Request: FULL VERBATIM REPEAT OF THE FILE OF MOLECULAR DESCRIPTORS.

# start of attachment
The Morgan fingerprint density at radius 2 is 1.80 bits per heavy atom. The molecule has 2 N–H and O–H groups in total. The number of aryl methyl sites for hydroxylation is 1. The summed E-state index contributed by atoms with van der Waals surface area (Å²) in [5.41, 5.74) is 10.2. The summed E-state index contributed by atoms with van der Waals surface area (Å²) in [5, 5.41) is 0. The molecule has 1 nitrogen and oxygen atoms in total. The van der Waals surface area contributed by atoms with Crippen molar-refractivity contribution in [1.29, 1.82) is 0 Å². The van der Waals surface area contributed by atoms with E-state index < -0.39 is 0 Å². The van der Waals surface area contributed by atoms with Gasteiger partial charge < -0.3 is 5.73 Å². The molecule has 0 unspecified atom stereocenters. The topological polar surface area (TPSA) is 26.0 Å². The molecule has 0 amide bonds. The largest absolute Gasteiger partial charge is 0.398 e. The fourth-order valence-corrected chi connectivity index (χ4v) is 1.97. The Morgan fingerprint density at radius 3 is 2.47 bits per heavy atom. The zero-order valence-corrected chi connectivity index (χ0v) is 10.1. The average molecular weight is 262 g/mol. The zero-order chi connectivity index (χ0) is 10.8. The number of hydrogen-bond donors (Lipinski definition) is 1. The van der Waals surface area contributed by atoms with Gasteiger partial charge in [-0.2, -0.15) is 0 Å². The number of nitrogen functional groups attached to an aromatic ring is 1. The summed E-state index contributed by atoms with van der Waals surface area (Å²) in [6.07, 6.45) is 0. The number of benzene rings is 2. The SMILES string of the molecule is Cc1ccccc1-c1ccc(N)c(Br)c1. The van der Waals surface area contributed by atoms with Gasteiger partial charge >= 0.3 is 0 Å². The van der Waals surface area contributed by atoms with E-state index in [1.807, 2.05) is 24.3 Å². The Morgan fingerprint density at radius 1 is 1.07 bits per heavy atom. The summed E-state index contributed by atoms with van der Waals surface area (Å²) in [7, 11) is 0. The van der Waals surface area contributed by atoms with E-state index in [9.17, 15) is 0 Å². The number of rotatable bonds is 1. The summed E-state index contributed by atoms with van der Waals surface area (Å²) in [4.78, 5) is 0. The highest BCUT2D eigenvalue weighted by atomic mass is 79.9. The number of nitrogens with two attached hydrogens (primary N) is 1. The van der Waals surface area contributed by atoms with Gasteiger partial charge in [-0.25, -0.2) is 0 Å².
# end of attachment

The Morgan fingerprint density at radius 2 is 1.80 bits per heavy atom. The molecule has 2 N–H and O–H groups in total. The number of aryl methyl sites for hydroxylation is 1. The summed E-state index contributed by atoms with van der Waals surface area (Å²) in [5.41, 5.74) is 10.2. The summed E-state index contributed by atoms with van der Waals surface area (Å²) in [5, 5.41) is 0. The molecule has 1 nitrogen and oxygen atoms in total. The van der Waals surface area contributed by atoms with Crippen molar-refractivity contribution in [1.29, 1.82) is 0 Å². The van der Waals surface area contributed by atoms with E-state index < -0.39 is 0 Å². The van der Waals surface area contributed by atoms with Gasteiger partial charge < -0.3 is 5.73 Å². The molecule has 0 unspecified atom stereocenters. The topological polar surface area (TPSA) is 26.0 Å². The molecule has 0 amide bonds. The largest absolute Gasteiger partial charge is 0.398 e. The fourth-order valence-corrected chi connectivity index (χ4v) is 1.97. The Morgan fingerprint density at radius 3 is 2.47 bits per heavy atom. The zero-order valence-corrected chi connectivity index (χ0v) is 10.1. The average molecular weight is 262 g/mol. The zero-order chi connectivity index (χ0) is 10.8. The number of hydrogen-bond donors (Lipinski definition) is 1. The van der Waals surface area contributed by atoms with Gasteiger partial charge in [-0.2, -0.15) is 0 Å². The number of nitrogen functional groups attached to an aromatic ring is 1. The summed E-state index contributed by atoms with van der Waals surface area (Å²) in [6.07, 6.45) is 0. The number of benzene rings is 2. The SMILES string of the molecule is Cc1ccccc1-c1ccc(N)c(Br)c1. The van der Waals surface area contributed by atoms with Gasteiger partial charge >= 0.3 is 0 Å². The van der Waals surface area contributed by atoms with E-state index in [1.807, 2.05) is 24.3 Å². The Morgan fingerprint density at radius 1 is 1.07 bits per heavy atom. The summed E-state index contributed by atoms with van der Waals surface area (Å²) in [7, 11) is 0. The van der Waals surface area contributed by atoms with E-state index in [9.17, 15) is 0 Å². The number of rotatable bonds is 1. The summed E-state index contributed by atoms with van der Waals surface area (Å²) in [4.78, 5) is 0. The highest BCUT2D eigenvalue weighted by atomic mass is 79.9. The number of nitrogens with two attached hydrogens (primary N) is 1. The van der Waals surface area contributed by atoms with Gasteiger partial charge in [-0.25, -0.2) is 0 Å².